If you have followed the steps above, you should have a detailed outline. All you need to do now is explain the information clearly. This means you will need to know how to state, back up, and explain your ideas in paragraphs and how to organize those paragraphs logically.
There are many ways to approach the writing process, and good writers often have their own methods that work well for them. Here is an example:
- Write a first, rough draft. Don't hesitate to talk to people about your topic, or to come to the Student Learning Services' Writing Help Room in Room 142 Murray Building to talk to a tutor if you're stuck.
- Compare your outline, your thesis (if applicable), and your draft.
- Revise your rough draft, ensuring that the content connects very clearly to your thesis.
- Make sure the paragraphs have only one topic with a clear topic sentence.
- Make sure the paragraphs are arranged logically.
- Create transitions between paragraphs.
- If possible, get feedback on your writing before handing it in. The tutors at the SLS's Writing Help Room in Murray 142 (or online) can give you feedback on your writing.
- Take the time to do a final, careful proofread a day before handing your paper in.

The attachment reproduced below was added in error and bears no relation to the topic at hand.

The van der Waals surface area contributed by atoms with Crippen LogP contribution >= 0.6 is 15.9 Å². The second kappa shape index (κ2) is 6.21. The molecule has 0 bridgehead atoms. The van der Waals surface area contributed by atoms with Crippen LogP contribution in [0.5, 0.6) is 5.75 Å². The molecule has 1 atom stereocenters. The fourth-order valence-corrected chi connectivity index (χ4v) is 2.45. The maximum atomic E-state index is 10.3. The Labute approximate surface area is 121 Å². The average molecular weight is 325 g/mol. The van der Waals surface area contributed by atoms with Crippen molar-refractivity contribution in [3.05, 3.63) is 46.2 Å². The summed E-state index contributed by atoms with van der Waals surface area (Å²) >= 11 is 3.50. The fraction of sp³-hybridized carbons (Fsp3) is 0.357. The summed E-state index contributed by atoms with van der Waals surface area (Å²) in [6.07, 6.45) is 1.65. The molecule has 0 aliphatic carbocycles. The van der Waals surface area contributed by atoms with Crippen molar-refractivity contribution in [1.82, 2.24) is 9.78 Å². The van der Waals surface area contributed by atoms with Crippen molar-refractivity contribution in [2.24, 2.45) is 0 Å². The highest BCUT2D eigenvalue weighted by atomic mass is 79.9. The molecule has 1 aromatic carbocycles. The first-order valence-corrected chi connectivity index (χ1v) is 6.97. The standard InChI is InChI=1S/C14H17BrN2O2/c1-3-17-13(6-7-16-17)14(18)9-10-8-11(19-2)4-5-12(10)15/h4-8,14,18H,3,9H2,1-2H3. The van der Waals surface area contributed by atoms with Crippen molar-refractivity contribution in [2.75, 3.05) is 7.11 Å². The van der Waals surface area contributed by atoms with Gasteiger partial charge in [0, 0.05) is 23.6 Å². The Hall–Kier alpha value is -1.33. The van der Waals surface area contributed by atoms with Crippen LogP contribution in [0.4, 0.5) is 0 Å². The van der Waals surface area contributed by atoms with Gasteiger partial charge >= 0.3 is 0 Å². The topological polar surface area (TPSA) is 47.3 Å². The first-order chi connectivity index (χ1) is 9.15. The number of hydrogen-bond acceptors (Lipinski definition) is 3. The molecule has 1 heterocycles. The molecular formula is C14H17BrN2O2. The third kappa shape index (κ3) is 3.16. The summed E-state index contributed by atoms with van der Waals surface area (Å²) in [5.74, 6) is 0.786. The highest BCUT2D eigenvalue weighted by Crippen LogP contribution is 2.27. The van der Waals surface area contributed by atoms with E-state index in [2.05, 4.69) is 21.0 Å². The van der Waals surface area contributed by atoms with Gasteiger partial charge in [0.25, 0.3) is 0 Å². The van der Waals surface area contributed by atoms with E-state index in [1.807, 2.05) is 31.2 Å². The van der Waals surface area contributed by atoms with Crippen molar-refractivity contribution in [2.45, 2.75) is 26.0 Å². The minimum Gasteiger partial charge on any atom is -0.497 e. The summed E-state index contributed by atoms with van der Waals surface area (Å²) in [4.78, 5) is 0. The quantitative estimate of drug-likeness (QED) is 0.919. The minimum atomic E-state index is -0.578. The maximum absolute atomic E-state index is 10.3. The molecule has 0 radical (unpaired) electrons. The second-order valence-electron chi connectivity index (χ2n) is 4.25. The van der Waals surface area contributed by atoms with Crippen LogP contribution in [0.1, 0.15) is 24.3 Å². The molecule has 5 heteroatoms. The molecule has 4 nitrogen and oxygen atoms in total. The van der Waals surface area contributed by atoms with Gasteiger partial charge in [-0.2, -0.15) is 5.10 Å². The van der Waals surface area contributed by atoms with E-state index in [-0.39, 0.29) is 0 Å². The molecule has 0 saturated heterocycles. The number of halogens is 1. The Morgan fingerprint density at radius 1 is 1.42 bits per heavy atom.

Remember, writing takes time and practice. You need to spend time actually writing to develop your ideas and your writing skills. Professors appreciate well-written papers. Often the difference between an "A" and a "B" paper depends on your ability to express your ideas clearly. There are many good books on grammar and style that can help you develop your writing skills.
A Note about Style
This handout has often used informal, conversational language and expressions, including contractions such as "you're," "it's," and "don't." Most academic writing is formal, though. This means that you might be penalized for using contractions and colloquialisms or slang. When you're writing an academic paper, check with your professors about their expectations, including their preferred documentation style.
A Note about Plagiarism
Plagiarism means you have taken someone else's work and represented it as your own. This is a very serious academic offence. If you plagiarize —even unintentionally— you could be expelled from university. Therefore, it is absolutely essential that you document your sources completely.
Dealing with Writer's Block
Writing the paper is often the most difficult stage for many writers, especially when writing thematic essays where writers need to develop and express their own ideas. It helps if you remember that this is a rough draft, and that you will have plenty of time to revise it. If you get stuck because nothing you write seems good enough, try creating a concept map of your ideas, talking to a friend, or free-association writing which is writing down anything that comes into your head. The idea is simply to warm up, get your brain working, and reduce your initial anxiety. SLS Writing Help tutors are expert at helping students at this critical stage.